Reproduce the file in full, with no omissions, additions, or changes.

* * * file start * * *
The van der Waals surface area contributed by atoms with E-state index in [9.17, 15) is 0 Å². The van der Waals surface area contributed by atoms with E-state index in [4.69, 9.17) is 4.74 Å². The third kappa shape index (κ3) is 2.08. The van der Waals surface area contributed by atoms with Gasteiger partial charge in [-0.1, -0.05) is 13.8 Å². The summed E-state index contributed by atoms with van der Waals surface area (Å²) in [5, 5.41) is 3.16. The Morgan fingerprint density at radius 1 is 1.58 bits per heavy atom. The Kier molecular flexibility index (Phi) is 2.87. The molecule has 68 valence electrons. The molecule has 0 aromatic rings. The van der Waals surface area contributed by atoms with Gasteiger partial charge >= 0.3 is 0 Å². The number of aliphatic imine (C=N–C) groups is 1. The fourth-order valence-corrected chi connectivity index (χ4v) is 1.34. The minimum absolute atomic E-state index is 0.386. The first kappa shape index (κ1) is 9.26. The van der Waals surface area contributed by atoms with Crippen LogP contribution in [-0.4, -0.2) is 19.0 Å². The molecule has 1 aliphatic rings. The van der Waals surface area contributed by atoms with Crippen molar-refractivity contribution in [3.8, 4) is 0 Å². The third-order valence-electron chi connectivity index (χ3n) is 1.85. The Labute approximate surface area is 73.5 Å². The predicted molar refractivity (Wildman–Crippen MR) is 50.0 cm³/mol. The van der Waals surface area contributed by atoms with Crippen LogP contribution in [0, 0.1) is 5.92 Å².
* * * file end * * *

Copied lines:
The van der Waals surface area contributed by atoms with E-state index in [9.17, 15) is 0 Å². The van der Waals surface area contributed by atoms with E-state index in [4.69, 9.17) is 4.74 Å². The third kappa shape index (κ3) is 2.08. The van der Waals surface area contributed by atoms with Gasteiger partial charge in [-0.1, -0.05) is 13.8 Å². The summed E-state index contributed by atoms with van der Waals surface area (Å²) in [5, 5.41) is 3.16. The Morgan fingerprint density at radius 1 is 1.58 bits per heavy atom. The Kier molecular flexibility index (Phi) is 2.87. The molecule has 68 valence electrons. The molecule has 0 aromatic rings. The van der Waals surface area contributed by atoms with Gasteiger partial charge >= 0.3 is 0 Å². The number of aliphatic imine (C=N–C) groups is 1. The fourth-order valence-corrected chi connectivity index (χ4v) is 1.34. The minimum absolute atomic E-state index is 0.386. The first kappa shape index (κ1) is 9.26. The van der Waals surface area contributed by atoms with Crippen LogP contribution in [-0.4, -0.2) is 19.0 Å². The molecule has 1 aliphatic rings. The van der Waals surface area contributed by atoms with Crippen molar-refractivity contribution in [3.8, 4) is 0 Å². The third-order valence-electron chi connectivity index (χ3n) is 1.85. The Labute approximate surface area is 73.5 Å². The predicted molar refractivity (Wildman–Crippen MR) is 50.0 cm³/mol. The van der Waals surface area contributed by atoms with Crippen LogP contribution in [0, 0.1) is 5.92 Å².